On where to start
December 6, 2013
Michelangelo started his Last Judgment in the upper left hand corner and, over a period of four years, worked his way down through about 250 nudes. Every figure was started with a "comp"--a paper drawing pounced (with a pounce wheel) and redrawn into place. In many cases the faces were painted first and lesser elements were passed on to assistants.
Surprisingly, many painters today labour from the top down--even landscapes--as if drawing a blind down the canvas. By contrast, Cezanne, more typical of the Impressionists and others, painted "all at once," a system readily observed in Cezanne's unfinished works. Other commendable artists, including many modern day ones like the American painter Richard Schmid, tend to start with a center of interest and work outwards, stroke by stroke, wiping off baddies as they go.
There's no right way. But it's possible to identify definitive methodologies. Here are a few:
Start with the most difficult area. Your freshness and early patience will help you to get it to your satisfaction and build the confidence to continue. As you move away from the difficult area, which is often the center of interest, natural defocus enhances the focal reality and the freshness of the whole. There's nothing wrong with finishing up loose.
Start with the foreground. Compositions fail when the foreground is treated as an afterthought. The foreground is the master of eye control. Elements as they proceed toward the back of the painting can be more arbitrary. Furthermore, the subject is often framed by the foreground. When on location, it's always a good idea to look around at the various foregrounds available. Your chosen foreground is the prompt which invites proceeding with the job.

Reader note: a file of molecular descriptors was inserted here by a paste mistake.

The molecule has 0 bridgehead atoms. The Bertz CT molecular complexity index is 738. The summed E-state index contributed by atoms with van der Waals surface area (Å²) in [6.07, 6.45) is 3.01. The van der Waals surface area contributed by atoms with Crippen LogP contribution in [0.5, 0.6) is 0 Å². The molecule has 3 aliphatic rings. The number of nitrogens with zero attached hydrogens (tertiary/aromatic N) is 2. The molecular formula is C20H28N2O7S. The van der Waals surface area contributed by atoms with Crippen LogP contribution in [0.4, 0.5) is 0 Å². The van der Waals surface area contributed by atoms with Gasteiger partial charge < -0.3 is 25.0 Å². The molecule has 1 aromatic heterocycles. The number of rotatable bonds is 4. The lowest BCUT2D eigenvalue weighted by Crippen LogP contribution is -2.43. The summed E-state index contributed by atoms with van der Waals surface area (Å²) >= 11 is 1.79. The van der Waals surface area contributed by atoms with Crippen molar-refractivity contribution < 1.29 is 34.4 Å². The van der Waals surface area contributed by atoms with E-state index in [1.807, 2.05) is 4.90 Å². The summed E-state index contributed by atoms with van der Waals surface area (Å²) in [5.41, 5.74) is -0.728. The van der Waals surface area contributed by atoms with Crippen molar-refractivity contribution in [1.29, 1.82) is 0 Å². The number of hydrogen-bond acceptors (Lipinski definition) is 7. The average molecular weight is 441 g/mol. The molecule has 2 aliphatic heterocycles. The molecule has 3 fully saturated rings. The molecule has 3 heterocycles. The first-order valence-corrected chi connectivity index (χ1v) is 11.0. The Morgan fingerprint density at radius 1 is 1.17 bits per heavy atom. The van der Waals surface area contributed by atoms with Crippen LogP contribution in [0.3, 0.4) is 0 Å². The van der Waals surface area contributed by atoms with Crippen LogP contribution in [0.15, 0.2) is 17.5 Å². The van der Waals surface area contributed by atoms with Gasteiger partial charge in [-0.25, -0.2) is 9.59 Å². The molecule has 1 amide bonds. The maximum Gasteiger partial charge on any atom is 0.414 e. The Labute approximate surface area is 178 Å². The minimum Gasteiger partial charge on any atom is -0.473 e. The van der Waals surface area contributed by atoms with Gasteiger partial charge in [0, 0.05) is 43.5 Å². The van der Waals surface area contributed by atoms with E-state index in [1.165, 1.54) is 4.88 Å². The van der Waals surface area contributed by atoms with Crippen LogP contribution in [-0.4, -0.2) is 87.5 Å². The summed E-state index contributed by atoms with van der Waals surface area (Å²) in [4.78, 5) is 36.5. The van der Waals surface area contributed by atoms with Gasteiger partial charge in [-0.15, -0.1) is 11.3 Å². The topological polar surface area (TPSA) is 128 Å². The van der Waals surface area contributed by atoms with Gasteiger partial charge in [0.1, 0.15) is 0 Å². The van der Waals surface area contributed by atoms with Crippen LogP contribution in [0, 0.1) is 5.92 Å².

Start with the end in mind. This may sound rigid but it means getting the whole pattern up early and then getting lost in a perceptibly timeless encounter. This is what Cezanne was perhaps after, and definitely got--the materialization of a unique item that stands on its own as something other than a "scene." With materialization in play you have magic in your fingers and you become the wizard.
PS: "Nothing, of course, begins at the time you think it did." (Lillian Hellman)
Esoterica: Pope Paul III brought an associate up the scaffold to pass an opinion on Michelangelo's half-finished Last Judgment. Biagio da Cesena said there were "too many nudes for such an honored place--more suitable in a bathhouse or wine shop." Mike continued with the work as he saw fit--he had a written papal guarantee he could do what he wanted. For two hundred years artists were engaged to put breeches on some of the figures.
(This letter is adapted from one previously published on October 24, 2000)